This is a carousel with zoom. Use the thumbnails to navigate, or jump to a slide. Use the zoom button to zoom into a image.

The Society's Exhibition Saint-Aubin Blanc 2018

White Wine from France - Burgundy
The cool and narrow Saint-Aubin valley has benefitted from global warming. It used to struggle to ripeness. Now it is ripe yet fresh. Matured in oak for about a year, this lovely white Burgundy is made from Le Ban vineyard fruit.
Price: £18.50 Bottle
Price: £222.00 Case of 12
In Stock
Code: BU74421

Wine characteristics

  • White Wine
  • Dry
  • Chardonnay
  • 13% Alcohol
  • Oak used but not v. noticeable
  • Now to 2022
  • 75cl
  • Cork, diam

Côte de Beaune

The Côte de Beaune runs from Ladoix-Serrigny in the north to Cheilly lè Maranges in the south, on the southern escarpment of the Côte d’Or. Beaune is the town at its heart. The most famous wines of the area are white, but many excellent reds are produced.

The soils of the area are predominantly mixtures of clay and limestone of various types, which is excellent for drainage but also retention of water. The hillsides here, split and riven by streams and side-valleys, provide a number of meso- and microclimates as well as various aspects ranging from east-facing to south and south-west facing. The best sites are neither at the top or the bottom of these slopes where the soils are too impoverished or too fertile respectively. More generic wines are produced at the top and bottom of these slopes, with the Premiers Crus and Grand Crus in a band running along the upper middle. Soils with more limestone suit chardonnay more than pinot, hence the number of famous white burgundies produced...
The Côte de Beaune runs from Ladoix-Serrigny in the north to Cheilly lè Maranges in the south, on the southern escarpment of the Côte d’Or. Beaune is the town at its heart. The most famous wines of the area are white, but many excellent reds are produced.

The soils of the area are predominantly mixtures of clay and limestone of various types, which is excellent for drainage but also retention of water. The hillsides here, split and riven by streams and side-valleys, provide a number of meso- and microclimates as well as various aspects ranging from east-facing to south and south-west facing. The best sites are neither at the top or the bottom of these slopes where the soils are too impoverished or too fertile respectively. More generic wines are produced at the top and bottom of these slopes, with the Premiers Crus and Grand Crus in a band running along the upper middle. Soils with more limestone suit chardonnay more than pinot, hence the number of famous white burgundies produced here.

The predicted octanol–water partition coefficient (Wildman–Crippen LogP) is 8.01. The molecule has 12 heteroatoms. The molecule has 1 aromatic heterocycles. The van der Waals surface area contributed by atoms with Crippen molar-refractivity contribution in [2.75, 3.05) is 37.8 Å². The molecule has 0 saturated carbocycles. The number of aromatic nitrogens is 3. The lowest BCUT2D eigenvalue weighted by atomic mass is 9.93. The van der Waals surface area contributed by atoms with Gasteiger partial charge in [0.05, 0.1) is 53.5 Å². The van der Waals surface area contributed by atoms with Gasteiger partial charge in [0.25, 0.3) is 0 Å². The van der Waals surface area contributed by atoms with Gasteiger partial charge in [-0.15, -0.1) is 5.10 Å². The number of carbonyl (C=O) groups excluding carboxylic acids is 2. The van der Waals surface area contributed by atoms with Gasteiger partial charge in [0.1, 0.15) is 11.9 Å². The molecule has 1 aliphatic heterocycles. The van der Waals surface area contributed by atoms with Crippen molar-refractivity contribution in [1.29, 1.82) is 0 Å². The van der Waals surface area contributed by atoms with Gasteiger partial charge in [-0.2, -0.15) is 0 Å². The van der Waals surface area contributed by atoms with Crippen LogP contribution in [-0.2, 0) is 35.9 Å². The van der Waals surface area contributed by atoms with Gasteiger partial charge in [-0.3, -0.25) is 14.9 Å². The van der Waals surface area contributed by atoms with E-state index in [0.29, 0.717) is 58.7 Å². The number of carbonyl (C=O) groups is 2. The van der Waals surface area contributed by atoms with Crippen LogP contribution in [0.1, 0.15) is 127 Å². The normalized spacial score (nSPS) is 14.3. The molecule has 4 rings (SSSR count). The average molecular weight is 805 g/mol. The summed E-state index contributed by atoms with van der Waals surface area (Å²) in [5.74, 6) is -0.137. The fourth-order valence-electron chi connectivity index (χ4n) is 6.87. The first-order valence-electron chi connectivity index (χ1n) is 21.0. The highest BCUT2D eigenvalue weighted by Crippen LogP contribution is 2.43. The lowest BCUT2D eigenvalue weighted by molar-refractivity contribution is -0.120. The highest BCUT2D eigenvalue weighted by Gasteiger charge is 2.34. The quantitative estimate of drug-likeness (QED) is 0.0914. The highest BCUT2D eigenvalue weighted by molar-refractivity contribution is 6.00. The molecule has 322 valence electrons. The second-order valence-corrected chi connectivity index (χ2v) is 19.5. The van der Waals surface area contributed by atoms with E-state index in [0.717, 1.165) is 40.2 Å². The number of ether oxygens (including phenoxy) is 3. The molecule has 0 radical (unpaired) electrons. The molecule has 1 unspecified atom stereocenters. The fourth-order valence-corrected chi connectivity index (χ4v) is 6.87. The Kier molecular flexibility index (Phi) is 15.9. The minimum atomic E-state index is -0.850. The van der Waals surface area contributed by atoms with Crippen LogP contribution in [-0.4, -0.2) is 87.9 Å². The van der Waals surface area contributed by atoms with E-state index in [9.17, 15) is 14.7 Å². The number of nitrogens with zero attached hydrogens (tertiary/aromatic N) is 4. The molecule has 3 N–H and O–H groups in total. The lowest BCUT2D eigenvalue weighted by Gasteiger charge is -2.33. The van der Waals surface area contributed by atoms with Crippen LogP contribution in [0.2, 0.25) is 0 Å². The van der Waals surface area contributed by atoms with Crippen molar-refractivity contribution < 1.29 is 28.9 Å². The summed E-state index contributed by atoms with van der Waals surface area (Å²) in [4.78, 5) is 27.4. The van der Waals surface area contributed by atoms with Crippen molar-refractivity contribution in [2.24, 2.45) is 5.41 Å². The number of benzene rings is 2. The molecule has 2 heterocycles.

The climate here is semi-continental, though northerly winds can temper a hot summer while warmer winds from the south can bring warmth. Westerly winds that ultimately originate in the Atlantic can bring rain but at its worst may deliver devastating hail in incredibly localised storms. There is a degree of unpredictability about vintages in Burgundy.

Pinot noir and chardonnay are the two permitted grapes of any significance, though Aligoté is grown occasionally for crisp, mouth-watering whites that are often used to make kir, and some generic Bourgogne or Crémant can be made with pinot blanc, pinot gris and beurrot can be made.

The appellations to be found in the Côte de Beaune are as follows: Ladoix, Pernand-Vergelesses, Aloxe-Corton , Corton, Corton-Charlemagne, Chorey-lès-Beaune, Savigny-lès Beaune, Beaune, Pommard, Volnay, Monthélie, Auxey-Duresses, Saint-Romain, Meursault, Saint-Aubin, Puligny-Montrachet, Chassagne-Montrachet, Santenay and Maranges

Côte de Beaune-Villages and Bourgogne-Hautes Côtes de Beaune are also made. The former is solely for red wines and the latter includes some whites as well. Both are mostly from vineyards on the top of the escarpment and some represent good value for early drinking Burgundy.

Côte de Beaune wines are generally lighter than those from the Côte de Nuits. Beaunes are soft and round, Volnays fine and silky. Pommards are the exception: due to more clay in the soil, they can be notably tannic and in need of considerable bottle age. The greatest of all white Burgundies, Le Montrachet, is made here between Chassagne and Puligny.
Read more

Domaine Henri Prudhon

The Prudhons have deep wine roots in the tiny community of Saint-Aubin, a well-situated village behind Le Montrachet and becoming increasingly recognised for the quality of its wines. Their 14 hectare estate, named after the current generation’s grandfather, Henri and planted with 60% pinot noir and 40% chardonnay, is one of the best of the commune. It is an extremely reliable source of both reds and whites, and unlike many Saint-Aubin domaines, the Prudhons have no plans to convert more to white - they enjoy making the reds so much. Both The Society’s Exhibition red and white Saint-Aubin come from the Prudhon stable. The white is a pretty chardonnay, part-fermented and matured in lightly toasted barrels which infuse it with just the right amount of oak. Like its white counterpart the red from the village of Gamay, but made from pinot noir, displays the charm and drinkability characteristic of the commune. Of the red premiers crus, Le Sentier du Clou has the most depth and tannin. Of the 8 white premiers crus Murgers des Dents de Chien, Chatenière and Remilly are particularly fine which is not surprising given their proximity to Puligny-Montrachet. In Puligny itself is Les Enseignères which is one of the best vineyards for village Puligny sited just below Bâtard-Montrachet. At the very top of the slope, premier cru La Garenne produces taut and mineral wines which relax after a few years in bottle.
2018 vintage reviews
2017 vintage reviews
2016 vintage reviews

Recommended for you

Back to top